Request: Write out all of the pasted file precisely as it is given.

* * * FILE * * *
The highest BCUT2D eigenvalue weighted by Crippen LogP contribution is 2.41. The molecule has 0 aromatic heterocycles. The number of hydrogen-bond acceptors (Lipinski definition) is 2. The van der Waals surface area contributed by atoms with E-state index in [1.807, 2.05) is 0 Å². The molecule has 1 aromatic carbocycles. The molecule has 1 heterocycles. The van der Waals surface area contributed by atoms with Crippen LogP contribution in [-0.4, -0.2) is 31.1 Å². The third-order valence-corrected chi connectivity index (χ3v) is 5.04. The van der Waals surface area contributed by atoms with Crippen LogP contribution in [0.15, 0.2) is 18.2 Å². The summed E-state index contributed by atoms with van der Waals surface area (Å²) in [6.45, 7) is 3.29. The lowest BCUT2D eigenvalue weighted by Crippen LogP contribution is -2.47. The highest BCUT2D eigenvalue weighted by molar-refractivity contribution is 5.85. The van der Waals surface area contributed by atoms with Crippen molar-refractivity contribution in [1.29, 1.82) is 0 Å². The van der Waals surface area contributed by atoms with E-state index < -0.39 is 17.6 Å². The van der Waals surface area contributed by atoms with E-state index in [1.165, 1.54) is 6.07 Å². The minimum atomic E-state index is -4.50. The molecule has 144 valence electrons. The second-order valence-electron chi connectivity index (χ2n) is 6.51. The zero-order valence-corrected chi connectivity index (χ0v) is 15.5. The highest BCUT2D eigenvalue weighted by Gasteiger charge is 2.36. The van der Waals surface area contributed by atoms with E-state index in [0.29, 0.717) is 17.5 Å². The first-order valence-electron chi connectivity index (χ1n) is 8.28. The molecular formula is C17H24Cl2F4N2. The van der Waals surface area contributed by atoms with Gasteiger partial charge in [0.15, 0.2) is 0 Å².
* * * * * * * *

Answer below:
The highest BCUT2D eigenvalue weighted by Crippen LogP contribution is 2.41. The molecule has 0 aromatic heterocycles. The number of hydrogen-bond acceptors (Lipinski definition) is 2. The van der Waals surface area contributed by atoms with E-state index in [1.807, 2.05) is 0 Å². The molecule has 1 aromatic carbocycles. The molecule has 1 heterocycles. The van der Waals surface area contributed by atoms with Crippen LogP contribution in [-0.4, -0.2) is 31.1 Å². The third-order valence-corrected chi connectivity index (χ3v) is 5.04. The van der Waals surface area contributed by atoms with Crippen LogP contribution in [0.15, 0.2) is 18.2 Å². The summed E-state index contributed by atoms with van der Waals surface area (Å²) in [6.45, 7) is 3.29. The lowest BCUT2D eigenvalue weighted by Crippen LogP contribution is -2.47. The highest BCUT2D eigenvalue weighted by molar-refractivity contribution is 5.85. The van der Waals surface area contributed by atoms with Crippen molar-refractivity contribution in [1.29, 1.82) is 0 Å². The van der Waals surface area contributed by atoms with E-state index < -0.39 is 17.6 Å². The van der Waals surface area contributed by atoms with E-state index in [1.165, 1.54) is 6.07 Å². The minimum atomic E-state index is -4.50. The molecule has 144 valence electrons. The second-order valence-electron chi connectivity index (χ2n) is 6.51. The zero-order valence-corrected chi connectivity index (χ0v) is 15.5. The highest BCUT2D eigenvalue weighted by Gasteiger charge is 2.36. The van der Waals surface area contributed by atoms with E-state index in [0.29, 0.717) is 17.5 Å². The first-order valence-electron chi connectivity index (χ1n) is 8.28. The molecular formula is C17H24Cl2F4N2. The van der Waals surface area contributed by atoms with Gasteiger partial charge in [0.15, 0.2) is 0 Å².